Quantum Rejection Sampling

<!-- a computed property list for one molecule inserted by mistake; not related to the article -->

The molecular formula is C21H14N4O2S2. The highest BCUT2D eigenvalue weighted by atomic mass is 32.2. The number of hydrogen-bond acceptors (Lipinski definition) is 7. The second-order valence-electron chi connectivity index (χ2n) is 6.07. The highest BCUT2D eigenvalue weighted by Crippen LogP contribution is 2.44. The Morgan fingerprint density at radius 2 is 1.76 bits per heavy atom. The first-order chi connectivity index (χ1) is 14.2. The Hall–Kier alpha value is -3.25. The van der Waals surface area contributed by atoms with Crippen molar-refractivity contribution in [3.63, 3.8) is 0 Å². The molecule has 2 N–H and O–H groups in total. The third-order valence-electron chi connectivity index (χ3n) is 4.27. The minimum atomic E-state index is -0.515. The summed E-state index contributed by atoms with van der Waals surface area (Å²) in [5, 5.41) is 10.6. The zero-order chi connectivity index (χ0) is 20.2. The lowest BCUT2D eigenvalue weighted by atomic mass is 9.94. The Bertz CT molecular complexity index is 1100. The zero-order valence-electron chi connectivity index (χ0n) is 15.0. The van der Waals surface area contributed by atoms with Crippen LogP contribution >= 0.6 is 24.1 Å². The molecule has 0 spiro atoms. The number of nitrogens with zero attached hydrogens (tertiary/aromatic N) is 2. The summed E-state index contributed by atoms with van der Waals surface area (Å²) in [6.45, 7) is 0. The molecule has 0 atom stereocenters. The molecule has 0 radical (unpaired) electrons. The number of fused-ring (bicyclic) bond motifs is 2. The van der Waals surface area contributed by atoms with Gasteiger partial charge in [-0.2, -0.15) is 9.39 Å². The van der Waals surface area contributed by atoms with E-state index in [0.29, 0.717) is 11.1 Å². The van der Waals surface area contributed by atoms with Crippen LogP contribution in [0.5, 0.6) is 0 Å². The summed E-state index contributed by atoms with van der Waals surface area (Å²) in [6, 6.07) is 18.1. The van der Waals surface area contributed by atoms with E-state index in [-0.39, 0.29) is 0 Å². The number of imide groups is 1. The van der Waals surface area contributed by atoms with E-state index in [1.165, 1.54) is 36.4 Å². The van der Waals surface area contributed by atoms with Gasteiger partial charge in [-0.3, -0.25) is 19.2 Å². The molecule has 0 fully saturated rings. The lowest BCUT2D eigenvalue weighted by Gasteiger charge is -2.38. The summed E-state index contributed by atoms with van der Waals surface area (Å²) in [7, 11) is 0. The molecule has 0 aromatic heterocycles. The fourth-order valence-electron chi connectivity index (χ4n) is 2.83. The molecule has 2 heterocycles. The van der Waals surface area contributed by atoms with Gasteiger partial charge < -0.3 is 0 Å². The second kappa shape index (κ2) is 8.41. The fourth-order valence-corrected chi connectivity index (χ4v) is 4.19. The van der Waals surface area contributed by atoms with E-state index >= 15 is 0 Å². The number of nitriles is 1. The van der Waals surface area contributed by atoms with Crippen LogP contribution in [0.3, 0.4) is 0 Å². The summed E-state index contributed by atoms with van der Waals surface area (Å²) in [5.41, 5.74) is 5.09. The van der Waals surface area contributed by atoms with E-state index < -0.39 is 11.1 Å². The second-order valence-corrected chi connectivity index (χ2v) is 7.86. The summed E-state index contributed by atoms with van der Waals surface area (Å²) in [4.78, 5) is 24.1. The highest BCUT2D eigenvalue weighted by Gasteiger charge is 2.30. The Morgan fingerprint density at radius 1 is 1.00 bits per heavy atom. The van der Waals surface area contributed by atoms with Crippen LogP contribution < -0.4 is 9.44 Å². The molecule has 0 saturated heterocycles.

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Let H be a finite dimensional Hilbert space and ρ, σ ∈ D(H) be quantum states in H such that S(ρ||σ) is finite. In this thesis, we consider the following communication task involving two parties Alice and Bob. Suppose that Alice is given a classical description of the states ρ and σ. Given an unlimited number of copies of an entangled state whose marginal on Bob’s side is σ, Alice’s goal is to help Bob output a single copy of the state ρ by sending a single message to Bob in a one-way LOCC (short for local operation and classical communication) protocol. We propose a class of one-way LOCC protocols for this task which we refer to as quantum rejection sampling protocols. Inspired by the classical rejection sampling protocol of Harsha, Jain, McAllester, and Radhakrishnan  for a similar classical communication task, we introduce the Greedy Quantum Rejection Sampler. We characterize the expected communication cost of the protocol in terms of max-relative entropy of ρ with respect to σ, in the case where the state ρ is a pure state and prove that the Greedy Quantum Rejection Sampler is an optimal quantum rejection sampling protocol in this case. We describe an optimal quantum rejection sampling protocol in terms of a semidefinite program and we find general lower bounds and upper bounds on the expected communication cost of the optimal protocol. We propose an LOCC compression protocol based on the Greedy Quantum Rejection Sampler protocol, for lossless compression of an arbitrary pure state quantum source in the visible compression model and we show an upper bound on the average length of this encoding. The upper bound is always less than or equal to the Shannon entropy of the quantum source and the gap between the two quantities can be arbitrary large. Finally, we introduce a high-entanglement deterministic exact protocol for remote preparation of an arbitrary ensemble of quantum states. Our protocol is based on a quantum rejection sampling protocol which uses a prefix-free encoding for communication of the messages. We establish an upper bound on the expected communication cost of this protocol for the worst case choice of the target state in terms of the max-information in Bob’s output register at the end of the protocol about Alice’s classical input register. Furthermore, this protocol can be used as a non-oblivious universal protocol for exact remote preparation of an arbitrary d-dimensional state at an expected communication cost of at most lg(d) +O (lg(lg(d))).